Guide to Cash Flow Forecasting for Small Business Owners

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Have you ever checked your bank account to make sure that your next paycheck will land before your rent is due? Or maybe you’ve splurged on something pricey on an installment plan, strategically spreading your payments over several credit card statements? 

If so, you’ve already participated in cash flow forecasting. 

In the accounting world, cash flow forecasting is a tool that allows companies to estimate net income over a given period of time, helping business owners to meet obligations, monitor expenses, and plan for growth. 

What is cash flow forecasting?

Cash flow forecasting is the process of estimating the amount of cash that will enter and leave a business over a given period.

Let’s say that an interior design consulting business wants to run a 12-month cash flow forecast. If this company anticipates an inflow of $80,000 and an outflow of $30,000 over the next 12 months, it can forecast a net cash flow (or net income) of $50,000 for that period of time.

Direct vs. indirect cash flow forecasting

There are two different methods of cash flow forecasting: the direct method, which deals with known income and expenses, and the indirect method, which deals with projected income and expenses.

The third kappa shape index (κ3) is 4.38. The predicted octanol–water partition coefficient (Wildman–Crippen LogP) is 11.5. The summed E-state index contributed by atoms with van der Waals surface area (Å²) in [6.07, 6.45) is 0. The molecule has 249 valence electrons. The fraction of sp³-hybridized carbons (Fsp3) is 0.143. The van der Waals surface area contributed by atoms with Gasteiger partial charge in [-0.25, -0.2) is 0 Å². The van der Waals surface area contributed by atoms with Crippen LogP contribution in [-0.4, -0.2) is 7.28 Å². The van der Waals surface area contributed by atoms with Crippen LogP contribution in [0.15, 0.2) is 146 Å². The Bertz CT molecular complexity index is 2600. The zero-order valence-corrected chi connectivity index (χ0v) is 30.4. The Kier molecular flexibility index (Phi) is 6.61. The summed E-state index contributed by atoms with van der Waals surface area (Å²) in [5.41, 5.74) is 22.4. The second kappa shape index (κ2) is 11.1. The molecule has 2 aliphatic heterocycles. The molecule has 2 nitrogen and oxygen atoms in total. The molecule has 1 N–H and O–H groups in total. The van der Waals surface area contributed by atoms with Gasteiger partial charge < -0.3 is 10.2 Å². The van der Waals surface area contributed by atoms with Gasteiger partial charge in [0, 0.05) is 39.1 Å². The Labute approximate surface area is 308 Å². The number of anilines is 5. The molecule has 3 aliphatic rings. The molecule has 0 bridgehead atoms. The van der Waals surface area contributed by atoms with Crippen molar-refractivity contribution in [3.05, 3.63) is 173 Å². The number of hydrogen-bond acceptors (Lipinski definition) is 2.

• Direct cash flow forecasting. Direct forecasting deals with known costs and this method is generally appropriate for short-term forecasting. A business might use direct cash flow forecasting at the beginning of a month, for example, to make sure that it will have enough working capital to pay end-of-month bills. 
  • Indirect cash flow forecasting. Indirect cash flow forecasting is the method used to make long-term predictions, and it involves using projected balance sheets (also known as pro forma balance sheets) and projected income statements. The indirect method also accounts for factors that affect profitability but don’t affect cash balance, such as depreciation on buildings and equipment. 

How to forecast cash flow in 4 repeatable steps